“They talk to me,” Dulworth said with a laugh, as the cows come bounding out into a fresh field of Kentucky fescue and buttercups. She’s been corralling them from pasture to pasture on her farm for decades near Monkey’s Eyebrow, Kentucky, nestled in a bend of the Ohio River.

Most of the time, they move at her call. The more stubborn ones she herds with the threat of an electric wire she slowly drags through the field. The wire isn’t hot usually, but the cows don’t know that.

Aaron Payne | Ohio Valley ReSource

A new study shows the Ohio Valley has some of the nation’s highest rates of food insecurity among older adults, and anti-hunger advocates say that situation could be made worse by the economic fallout from the coronavirus pandemic.

The annual study was published May 21 in partnership with researchers from the University of Kentucky, researchers from University of Illinois, and the nonprofit food bank organization Feeding America. The researchers used Census Bureau survey data from 2018 which asked households with adults aged 50-59 a series of questions to determine whether they were food insecure.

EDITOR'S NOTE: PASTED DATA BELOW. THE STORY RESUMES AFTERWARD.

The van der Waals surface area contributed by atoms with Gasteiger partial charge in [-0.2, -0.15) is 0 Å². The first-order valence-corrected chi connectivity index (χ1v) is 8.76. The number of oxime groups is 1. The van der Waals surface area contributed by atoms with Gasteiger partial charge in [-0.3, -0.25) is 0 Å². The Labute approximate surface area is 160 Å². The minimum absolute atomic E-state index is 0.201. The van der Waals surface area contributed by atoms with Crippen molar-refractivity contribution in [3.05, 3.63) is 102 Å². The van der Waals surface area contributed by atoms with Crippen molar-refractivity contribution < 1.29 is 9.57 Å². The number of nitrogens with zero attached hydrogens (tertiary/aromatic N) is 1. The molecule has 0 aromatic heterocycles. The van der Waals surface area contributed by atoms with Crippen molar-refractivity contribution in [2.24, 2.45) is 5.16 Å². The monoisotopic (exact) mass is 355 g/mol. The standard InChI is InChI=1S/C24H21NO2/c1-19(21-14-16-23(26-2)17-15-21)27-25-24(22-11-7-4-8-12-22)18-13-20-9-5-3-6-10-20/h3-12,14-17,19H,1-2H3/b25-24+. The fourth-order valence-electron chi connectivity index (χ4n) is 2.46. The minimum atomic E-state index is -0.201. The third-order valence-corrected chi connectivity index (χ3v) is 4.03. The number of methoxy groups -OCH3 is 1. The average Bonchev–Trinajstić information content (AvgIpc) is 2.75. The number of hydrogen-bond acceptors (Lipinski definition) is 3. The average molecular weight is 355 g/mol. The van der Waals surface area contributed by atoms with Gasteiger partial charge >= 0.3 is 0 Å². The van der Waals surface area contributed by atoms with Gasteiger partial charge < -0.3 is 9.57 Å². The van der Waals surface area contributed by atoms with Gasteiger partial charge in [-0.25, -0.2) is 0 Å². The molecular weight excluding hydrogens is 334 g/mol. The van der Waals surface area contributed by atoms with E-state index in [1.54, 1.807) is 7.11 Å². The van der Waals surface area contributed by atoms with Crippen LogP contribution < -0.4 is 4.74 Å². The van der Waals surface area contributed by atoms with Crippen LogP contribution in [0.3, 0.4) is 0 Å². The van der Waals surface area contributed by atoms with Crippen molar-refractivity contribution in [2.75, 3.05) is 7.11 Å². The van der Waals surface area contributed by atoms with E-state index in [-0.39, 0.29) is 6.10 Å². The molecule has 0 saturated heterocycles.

Liam Niemeyer, Zoom screenshot

It’s the uncertainty that gets to Darlene Davis. The uncertainty of when she’ll see her 87-year-old mother in person again. The uncertainty of her co-workers’ health. The uncertainty that comes with the novel coronavirus.  

When a co-worker of hers at the JBS Swift meatpacking plant in Louisville died from COVID-19, she said that uncertainty turned into fear for many of the 1,200 employees at the plant. The Louisville Metro Health Department was made aware of the death on April 4. 


Nicole Erwin / Ohio Valley ReSource

As President Trump ordered meatpacking plants on Tuesday to keep operating amid the coronavirus pandemic, more details are emerging about the concerns workers had about their safety at a facility in Louisville, where dozens of workers were infected and one died. 

 

The Kentucky Cabinet for Health and Family Services reported as of Monday, the state was aware of 220 coronavirus cases at four meatpacking plants, including 34 cases at a JBS Swift plant in Louisville. The cabinet also reported one death — at that Louisville plant.